Kelly McGlynn is a rising senior From Philadelphia. Kelly is a Healthy Food Access TRI-Lab participant, and is concentrating in Environmental Studies with a focus on food access, public health, and nutrition.
Nutrition Education in New York City
Kearney McDonnell is a rising sophomore from Pipersville, PA. She is a Tri-Lab participant who has plans to study public health and psychology, and is interested in food, food systems, and nutrition.
City Harvest (CH) is primarily a food rescue organization based in New York City. In recent years, however, it has begun to turn some of its focus towards promoting health eating and nutrition education. As one component of its “Healthy Neighborhoods” initiative, CH offers free cooking classes in schools and community centers for families, kids, teens, and seniors in low income, low access communities.
As a nutrition education intern and chef for five of these cooking courses, I have spent much of this summer in each of New York City’s five boroughs. What struck me most about my time with these different community groups was how much of a reality check I needed when it came to my understanding of how eating patterns and habits might be altered.
When I first saw a recipe for “baked, flaked chicken” in my book of suggested nutritional recipes for kids, I disregarded it as a lesson plan right off the bat. I was trying to promote the use of salad greens, was I not? These kids knew they liked chicken, after all – wasn’t I supposed to introduce them to something new?
It was only after serving a series of unsuccessful, unfamiliar meals (whole grain spaghetti with tomato sauce was a total miss– I couldn’t believe it) that I began to revise my approach.
Later in the course, I backtracked and attempted the chicken (which was dipped in corn flakes and baked, which make the chicken crunchy and look fried), and it was an absolute hit. Many of the kids said they would make it at home, and for the first time asked for the recipe. Which was significant, because the baked chicken contained significantly less fat and salt than its counterpart at the KFC a few blocks away would.
The experience made me realize the importance of taking small steps towards change, and not attempting the leaps and bounds that always seemed to turn the kids off from healthy food in general. It brought home the importance of making healthy food delicious – and not just “I can appreciate the raw purity of this turnip” delicious – but “I contain a little salt, and a little fat,” kid friendly delicious.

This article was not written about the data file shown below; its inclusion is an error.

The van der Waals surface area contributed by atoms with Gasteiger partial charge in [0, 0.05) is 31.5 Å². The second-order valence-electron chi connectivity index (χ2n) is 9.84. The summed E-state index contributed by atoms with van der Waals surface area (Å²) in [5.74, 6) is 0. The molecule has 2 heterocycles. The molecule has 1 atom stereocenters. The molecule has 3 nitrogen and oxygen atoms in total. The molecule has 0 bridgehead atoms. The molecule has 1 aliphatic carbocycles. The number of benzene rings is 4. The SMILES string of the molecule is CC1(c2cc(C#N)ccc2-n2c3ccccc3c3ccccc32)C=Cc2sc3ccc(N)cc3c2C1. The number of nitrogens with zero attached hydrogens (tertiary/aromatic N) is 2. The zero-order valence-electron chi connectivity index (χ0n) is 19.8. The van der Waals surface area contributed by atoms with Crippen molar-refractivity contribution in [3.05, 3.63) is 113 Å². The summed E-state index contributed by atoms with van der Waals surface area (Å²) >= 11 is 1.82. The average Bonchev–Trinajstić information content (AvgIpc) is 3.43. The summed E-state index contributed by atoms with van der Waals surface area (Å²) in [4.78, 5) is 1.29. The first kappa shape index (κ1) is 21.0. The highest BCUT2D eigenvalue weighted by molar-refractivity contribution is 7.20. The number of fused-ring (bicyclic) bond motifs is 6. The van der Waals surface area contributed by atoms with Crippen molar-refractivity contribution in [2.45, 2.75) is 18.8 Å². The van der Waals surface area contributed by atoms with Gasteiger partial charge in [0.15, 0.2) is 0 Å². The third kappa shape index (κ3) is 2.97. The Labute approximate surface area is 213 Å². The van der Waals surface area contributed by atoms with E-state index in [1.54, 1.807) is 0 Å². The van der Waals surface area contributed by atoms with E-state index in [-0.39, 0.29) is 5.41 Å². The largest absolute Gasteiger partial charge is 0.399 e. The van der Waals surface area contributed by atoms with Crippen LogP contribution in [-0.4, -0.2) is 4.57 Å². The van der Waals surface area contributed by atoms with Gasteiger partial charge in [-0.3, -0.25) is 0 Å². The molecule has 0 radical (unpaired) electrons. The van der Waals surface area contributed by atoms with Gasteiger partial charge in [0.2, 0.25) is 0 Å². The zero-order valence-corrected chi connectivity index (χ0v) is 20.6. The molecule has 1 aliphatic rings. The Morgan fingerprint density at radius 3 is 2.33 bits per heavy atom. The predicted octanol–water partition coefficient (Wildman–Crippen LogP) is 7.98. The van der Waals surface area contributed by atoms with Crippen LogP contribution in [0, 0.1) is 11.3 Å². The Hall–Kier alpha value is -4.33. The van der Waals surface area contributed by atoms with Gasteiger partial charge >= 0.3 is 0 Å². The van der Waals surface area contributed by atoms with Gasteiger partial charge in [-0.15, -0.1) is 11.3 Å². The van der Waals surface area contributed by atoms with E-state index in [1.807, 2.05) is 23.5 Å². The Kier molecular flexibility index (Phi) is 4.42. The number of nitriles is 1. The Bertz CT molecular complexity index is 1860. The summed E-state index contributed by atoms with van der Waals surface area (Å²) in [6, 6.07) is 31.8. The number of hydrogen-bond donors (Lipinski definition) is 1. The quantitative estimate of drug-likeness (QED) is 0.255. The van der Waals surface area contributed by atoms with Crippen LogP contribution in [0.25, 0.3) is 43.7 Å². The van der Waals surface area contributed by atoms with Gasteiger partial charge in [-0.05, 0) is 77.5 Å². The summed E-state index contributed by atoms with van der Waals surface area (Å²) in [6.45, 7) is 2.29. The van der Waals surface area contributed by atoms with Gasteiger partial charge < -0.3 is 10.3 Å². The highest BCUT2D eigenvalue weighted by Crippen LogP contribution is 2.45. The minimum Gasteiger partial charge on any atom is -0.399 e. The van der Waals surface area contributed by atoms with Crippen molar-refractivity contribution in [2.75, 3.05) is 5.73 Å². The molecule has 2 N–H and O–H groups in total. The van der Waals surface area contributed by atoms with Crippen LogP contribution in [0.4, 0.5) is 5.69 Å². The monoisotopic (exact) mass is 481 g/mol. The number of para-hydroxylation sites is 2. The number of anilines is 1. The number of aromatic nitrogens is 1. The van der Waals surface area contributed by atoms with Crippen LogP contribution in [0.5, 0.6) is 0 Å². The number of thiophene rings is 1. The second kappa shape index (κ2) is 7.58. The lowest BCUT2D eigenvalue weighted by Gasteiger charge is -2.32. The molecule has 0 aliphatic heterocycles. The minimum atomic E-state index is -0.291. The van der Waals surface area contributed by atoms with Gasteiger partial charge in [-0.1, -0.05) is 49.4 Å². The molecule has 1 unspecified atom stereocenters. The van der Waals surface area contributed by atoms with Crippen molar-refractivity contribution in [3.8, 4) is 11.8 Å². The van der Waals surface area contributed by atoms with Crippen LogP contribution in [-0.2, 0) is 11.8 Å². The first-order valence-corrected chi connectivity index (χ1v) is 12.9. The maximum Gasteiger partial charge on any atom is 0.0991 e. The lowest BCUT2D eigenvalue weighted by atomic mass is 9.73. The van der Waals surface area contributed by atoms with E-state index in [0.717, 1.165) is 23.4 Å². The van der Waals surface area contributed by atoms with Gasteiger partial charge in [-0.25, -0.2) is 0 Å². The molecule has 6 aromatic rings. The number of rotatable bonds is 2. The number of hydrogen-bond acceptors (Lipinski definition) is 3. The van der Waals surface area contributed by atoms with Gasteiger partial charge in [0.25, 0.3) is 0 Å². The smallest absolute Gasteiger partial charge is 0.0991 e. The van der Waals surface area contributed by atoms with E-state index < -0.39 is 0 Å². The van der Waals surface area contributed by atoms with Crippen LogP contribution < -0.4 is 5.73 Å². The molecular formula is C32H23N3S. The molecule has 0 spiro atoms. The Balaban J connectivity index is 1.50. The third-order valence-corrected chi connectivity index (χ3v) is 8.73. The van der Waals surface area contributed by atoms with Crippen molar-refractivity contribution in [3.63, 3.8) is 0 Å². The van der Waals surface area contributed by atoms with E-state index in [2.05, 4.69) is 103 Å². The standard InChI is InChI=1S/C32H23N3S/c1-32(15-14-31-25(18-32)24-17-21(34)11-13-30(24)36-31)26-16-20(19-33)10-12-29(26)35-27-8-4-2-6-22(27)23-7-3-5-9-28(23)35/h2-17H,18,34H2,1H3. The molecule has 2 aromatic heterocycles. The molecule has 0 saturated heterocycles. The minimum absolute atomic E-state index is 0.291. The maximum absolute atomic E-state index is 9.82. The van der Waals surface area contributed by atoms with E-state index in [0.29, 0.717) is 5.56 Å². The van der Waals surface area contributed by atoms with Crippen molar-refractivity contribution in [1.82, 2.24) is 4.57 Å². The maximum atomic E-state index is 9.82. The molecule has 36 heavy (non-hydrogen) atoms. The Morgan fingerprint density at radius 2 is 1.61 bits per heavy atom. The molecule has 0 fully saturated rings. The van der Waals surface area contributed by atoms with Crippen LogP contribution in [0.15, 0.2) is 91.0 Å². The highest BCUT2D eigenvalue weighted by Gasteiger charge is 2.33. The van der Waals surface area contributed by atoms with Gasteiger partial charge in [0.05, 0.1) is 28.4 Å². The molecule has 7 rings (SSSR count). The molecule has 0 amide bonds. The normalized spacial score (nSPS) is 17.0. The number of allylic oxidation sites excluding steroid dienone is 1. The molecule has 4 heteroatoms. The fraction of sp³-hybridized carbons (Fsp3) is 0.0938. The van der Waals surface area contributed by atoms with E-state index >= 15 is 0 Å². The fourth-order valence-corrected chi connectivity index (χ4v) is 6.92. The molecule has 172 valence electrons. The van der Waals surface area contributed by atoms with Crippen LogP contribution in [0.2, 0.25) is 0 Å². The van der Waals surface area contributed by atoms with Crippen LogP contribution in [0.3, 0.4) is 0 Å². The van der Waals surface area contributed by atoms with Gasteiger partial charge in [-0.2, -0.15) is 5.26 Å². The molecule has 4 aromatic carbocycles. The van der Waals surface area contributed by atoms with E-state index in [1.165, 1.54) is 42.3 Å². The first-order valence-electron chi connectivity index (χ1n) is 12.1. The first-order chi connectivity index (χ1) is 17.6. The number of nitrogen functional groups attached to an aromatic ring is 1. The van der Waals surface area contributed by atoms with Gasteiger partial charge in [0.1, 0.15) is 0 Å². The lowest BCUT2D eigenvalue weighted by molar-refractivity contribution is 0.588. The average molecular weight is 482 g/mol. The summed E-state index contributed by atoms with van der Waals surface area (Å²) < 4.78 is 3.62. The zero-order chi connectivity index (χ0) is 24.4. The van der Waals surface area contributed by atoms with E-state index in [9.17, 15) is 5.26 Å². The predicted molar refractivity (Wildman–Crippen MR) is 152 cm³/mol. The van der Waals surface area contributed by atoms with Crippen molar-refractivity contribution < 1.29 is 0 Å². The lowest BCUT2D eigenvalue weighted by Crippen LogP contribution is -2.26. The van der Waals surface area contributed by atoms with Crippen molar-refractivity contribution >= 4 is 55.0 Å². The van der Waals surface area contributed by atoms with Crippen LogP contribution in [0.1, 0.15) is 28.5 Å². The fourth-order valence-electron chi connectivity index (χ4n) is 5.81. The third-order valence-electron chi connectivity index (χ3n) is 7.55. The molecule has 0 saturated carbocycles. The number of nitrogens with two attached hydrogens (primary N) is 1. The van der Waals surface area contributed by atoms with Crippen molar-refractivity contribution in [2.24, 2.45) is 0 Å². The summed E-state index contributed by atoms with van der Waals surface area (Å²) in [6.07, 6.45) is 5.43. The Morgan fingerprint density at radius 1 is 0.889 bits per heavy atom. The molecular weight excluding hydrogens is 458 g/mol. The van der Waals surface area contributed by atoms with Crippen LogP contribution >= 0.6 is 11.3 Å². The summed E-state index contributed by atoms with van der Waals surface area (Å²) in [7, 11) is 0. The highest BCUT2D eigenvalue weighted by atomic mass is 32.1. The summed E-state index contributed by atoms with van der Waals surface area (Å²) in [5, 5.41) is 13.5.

Similarly, the first batch of sautéed greens I served were lightly salted and lightly oiled. No one touched them. The second batch, I gave a healthy (non-excessive) dousing of salt and olive oil. The kids loved them, and said they would ask their parents to buy the collard greens, spinach, bok choy, kale (whose names they learned while chopping them) at the supermarket.
By reaching a middle ground on what constituted healthy, I felt like we were offering kids a gateway into healthy eating, instead of turning them off it completely. This is especially important given the stigma that the term “healthy” can sometimes hold – for some the word is synonymous with bland and disgusting.
City Harvest found that in some neighborhoods any marketing attempting to promote healthy eating by using the word “healthy” in it served to turn the targeted consumers off the product, while words like “fresh” and “juicy” drew them to it. In acquainting children with healthy foods with which they are unfamiliar, I think, it is important not to go too far, too fast in our excitement for change, and lose them completely.
September 8, 2014
August 26, 2014One Student's Exploration of Human-Centered Design on Two Campuses
For Allison Wong ’15, being a Brown/RISD dual degree student means thinking a lot about social change - in very creative ways. During her four years in Providence, Allison has explored what she calls “design-based approaches to social innovation,” combining the best of her knowledge and experience from both schools to make serious community impact.
July 29, 2014
Sophie Duncan '16's blog post is inspired by the completion of her first year working with Farm Fresh Rhode Island (FFRI) as a part of their Veggie Box team, which also is celebrating it’s first year of year-round programming. Sophie began her work with FFRI through an iProv Summer Internship last year and will be a participant in next year's TRI-Lab on Healthy Food Access.
June 30, 2014
Renata is a rising senior from Orinda, California double concentrating in Environmental Studies and Urban Studies and a TRI-Lab participant. Much of her past experience with healthy food access has been in the context of partnering with homeless shelters. She has been working with the Food Recovery Network in different capacities over the past three years. You can often find her reading on one of Brown’s various greens.
May 14, 2014
Emily E. Davis is a junior concentrating in Cognitive Science. In this post, she reflects on some of the obvious and not-so-obvious challenges of connecting research with practice.
April 1, 2014
Alexandra D. Urban ‘15, who is concentrating in Educational Neuroscience, has spent much of her Brown experience focused on integrative scholarship. She reflects on how TRI-Lab fits into her larger course of study as well as how it exemplifies the goals of interdisciplinary study and applying academic research beyond the classroom.